Think Globally, Act Globally
- Bob, Emilia, Listmembers,
I am thankful for the wise and experienced comments I am getting
regarding my efforts to promote natural farming and permaculture (in
particular where natural farming leaves off, as in irrigation design,
home design, settlement and community design) in war-torn and famine-
It is true I am not a particularly experienced farmer, nor an
experienced aid worker, but there has blossomed in me a strong voice
and backbone for action.
My experience breaking my back and recovering from drug abuse has
given me empirical experience with healing, and so, with authority, I
can say that healing of necessity requires the most attention in the
areas of the most damage.
Emilia's admonition to pay attention to one's own local environment
is understood, but she also noted in one of her previous posts that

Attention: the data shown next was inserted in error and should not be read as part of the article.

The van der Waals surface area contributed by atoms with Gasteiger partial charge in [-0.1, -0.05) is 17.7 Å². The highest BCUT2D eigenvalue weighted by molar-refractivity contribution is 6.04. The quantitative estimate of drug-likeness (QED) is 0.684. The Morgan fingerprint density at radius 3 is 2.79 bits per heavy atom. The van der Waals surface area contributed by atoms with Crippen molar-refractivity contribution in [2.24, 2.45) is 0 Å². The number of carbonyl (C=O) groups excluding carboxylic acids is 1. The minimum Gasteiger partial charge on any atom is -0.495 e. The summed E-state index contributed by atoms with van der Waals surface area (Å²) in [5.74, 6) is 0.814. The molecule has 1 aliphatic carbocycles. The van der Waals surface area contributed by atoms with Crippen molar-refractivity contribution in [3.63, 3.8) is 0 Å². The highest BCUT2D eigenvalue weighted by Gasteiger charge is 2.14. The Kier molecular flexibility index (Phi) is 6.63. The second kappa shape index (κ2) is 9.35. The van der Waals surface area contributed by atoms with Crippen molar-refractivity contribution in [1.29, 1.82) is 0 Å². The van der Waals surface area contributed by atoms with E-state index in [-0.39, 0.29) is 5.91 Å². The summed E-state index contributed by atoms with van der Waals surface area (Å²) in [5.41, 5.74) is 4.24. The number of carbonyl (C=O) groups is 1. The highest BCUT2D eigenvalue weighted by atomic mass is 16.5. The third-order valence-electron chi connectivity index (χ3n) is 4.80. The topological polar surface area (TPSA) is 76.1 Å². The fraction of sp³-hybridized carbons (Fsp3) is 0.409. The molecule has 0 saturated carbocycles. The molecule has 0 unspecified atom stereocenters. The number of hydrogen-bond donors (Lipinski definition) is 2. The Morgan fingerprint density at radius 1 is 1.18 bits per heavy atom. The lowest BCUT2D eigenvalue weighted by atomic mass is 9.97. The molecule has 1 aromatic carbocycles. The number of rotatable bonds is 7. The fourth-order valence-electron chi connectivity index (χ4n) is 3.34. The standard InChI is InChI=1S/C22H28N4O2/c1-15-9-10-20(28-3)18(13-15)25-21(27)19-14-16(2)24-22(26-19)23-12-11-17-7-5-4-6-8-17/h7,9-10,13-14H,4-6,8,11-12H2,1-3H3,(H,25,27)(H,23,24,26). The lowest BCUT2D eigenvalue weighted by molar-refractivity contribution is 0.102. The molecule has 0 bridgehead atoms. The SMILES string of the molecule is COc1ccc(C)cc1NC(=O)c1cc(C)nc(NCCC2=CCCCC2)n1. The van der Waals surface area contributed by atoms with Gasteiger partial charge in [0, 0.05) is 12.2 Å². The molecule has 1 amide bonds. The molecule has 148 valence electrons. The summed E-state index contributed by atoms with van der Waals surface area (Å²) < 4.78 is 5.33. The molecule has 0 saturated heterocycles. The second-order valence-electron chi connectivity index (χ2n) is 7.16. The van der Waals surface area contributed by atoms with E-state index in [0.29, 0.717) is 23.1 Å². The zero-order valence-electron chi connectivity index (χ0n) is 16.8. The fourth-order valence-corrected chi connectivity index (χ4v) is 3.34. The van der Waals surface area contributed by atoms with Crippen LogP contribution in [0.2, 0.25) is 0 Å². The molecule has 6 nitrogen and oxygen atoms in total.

she hopes we will all protest nuclear power as we do not want to all
have radioactive natural gardens.
Few people take seriously the apocalyptic prophecies of Revelations,
Edgar Cayce, Nostradamus and others, and I admit I have only one ear
cocked, but it is frightening how events seem to relentlessly grind
in that direction.
When my own world was turned completely upside down by my broken back
and the two major surgeries that followed, major changes in my view
of the importance of action followed.
Not knowing how to resist the war-like policies of Western
governments without getting destroyed by them, I kept quiet for years
and mulled and thrashed it all out in my head and heart. But over
time, and with the experience of personal physical healing vivid in
my memory, I have come to realize that global healing requires the
healing of the most damaged areas first. Failure to attend to them
will result in increasing damage to the whole similar to cancer which
spirals from one organ to another on the way to death.
It is the obligation of the conscious to act upon the awareness they
have. And so, despite my apparent inadequacy for the task, I will act